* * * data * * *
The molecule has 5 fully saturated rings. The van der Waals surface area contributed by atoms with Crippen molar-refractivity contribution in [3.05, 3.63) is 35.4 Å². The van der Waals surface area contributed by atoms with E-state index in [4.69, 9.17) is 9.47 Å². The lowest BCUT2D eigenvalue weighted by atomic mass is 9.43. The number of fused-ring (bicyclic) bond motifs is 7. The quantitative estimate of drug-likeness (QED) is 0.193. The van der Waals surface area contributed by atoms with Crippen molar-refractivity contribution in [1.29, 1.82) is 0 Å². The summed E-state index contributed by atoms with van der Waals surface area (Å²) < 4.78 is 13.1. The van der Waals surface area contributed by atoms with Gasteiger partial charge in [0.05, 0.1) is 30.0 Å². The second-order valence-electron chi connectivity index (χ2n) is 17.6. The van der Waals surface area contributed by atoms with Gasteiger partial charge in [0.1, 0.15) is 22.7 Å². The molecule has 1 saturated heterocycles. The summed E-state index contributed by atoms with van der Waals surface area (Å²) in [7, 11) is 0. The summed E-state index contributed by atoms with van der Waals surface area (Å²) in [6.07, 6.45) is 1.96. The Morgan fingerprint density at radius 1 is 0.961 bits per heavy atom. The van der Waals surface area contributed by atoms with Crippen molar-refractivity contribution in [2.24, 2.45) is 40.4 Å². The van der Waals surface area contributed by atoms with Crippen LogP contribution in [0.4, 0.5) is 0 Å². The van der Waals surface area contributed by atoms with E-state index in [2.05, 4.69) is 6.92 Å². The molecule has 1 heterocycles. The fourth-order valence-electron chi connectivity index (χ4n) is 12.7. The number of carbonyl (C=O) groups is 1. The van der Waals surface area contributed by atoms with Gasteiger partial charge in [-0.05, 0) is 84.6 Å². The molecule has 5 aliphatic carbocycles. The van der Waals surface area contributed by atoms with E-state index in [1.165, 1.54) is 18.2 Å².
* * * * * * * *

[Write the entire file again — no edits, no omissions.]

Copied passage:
The molecule has 5 fully saturated rings. The van der Waals surface area contributed by atoms with Crippen molar-refractivity contribution in [3.05, 3.63) is 35.4 Å². The van der Waals surface area contributed by atoms with E-state index in [4.69, 9.17) is 9.47 Å². The lowest BCUT2D eigenvalue weighted by atomic mass is 9.43. The number of fused-ring (bicyclic) bond motifs is 7. The quantitative estimate of drug-likeness (QED) is 0.193. The van der Waals surface area contributed by atoms with Crippen molar-refractivity contribution in [1.29, 1.82) is 0 Å². The summed E-state index contributed by atoms with van der Waals surface area (Å²) < 4.78 is 13.1. The van der Waals surface area contributed by atoms with Gasteiger partial charge in [0.05, 0.1) is 30.0 Å². The second-order valence-electron chi connectivity index (χ2n) is 17.6. The van der Waals surface area contributed by atoms with Gasteiger partial charge in [0.1, 0.15) is 22.7 Å². The molecule has 1 saturated heterocycles. The summed E-state index contributed by atoms with van der Waals surface area (Å²) in [7, 11) is 0. The summed E-state index contributed by atoms with van der Waals surface area (Å²) in [6.07, 6.45) is 1.96. The Morgan fingerprint density at radius 1 is 0.961 bits per heavy atom. The van der Waals surface area contributed by atoms with Crippen molar-refractivity contribution in [2.24, 2.45) is 40.4 Å². The van der Waals surface area contributed by atoms with Crippen LogP contribution in [0.4, 0.5) is 0 Å². The van der Waals surface area contributed by atoms with E-state index in [2.05, 4.69) is 6.92 Å². The molecule has 1 heterocycles. The fourth-order valence-electron chi connectivity index (χ4n) is 12.7. The number of carbonyl (C=O) groups is 1. The van der Waals surface area contributed by atoms with Gasteiger partial charge in [-0.05, 0) is 84.6 Å². The molecule has 5 aliphatic carbocycles. The van der Waals surface area contributed by atoms with E-state index in [1.165, 1.54) is 18.2 Å².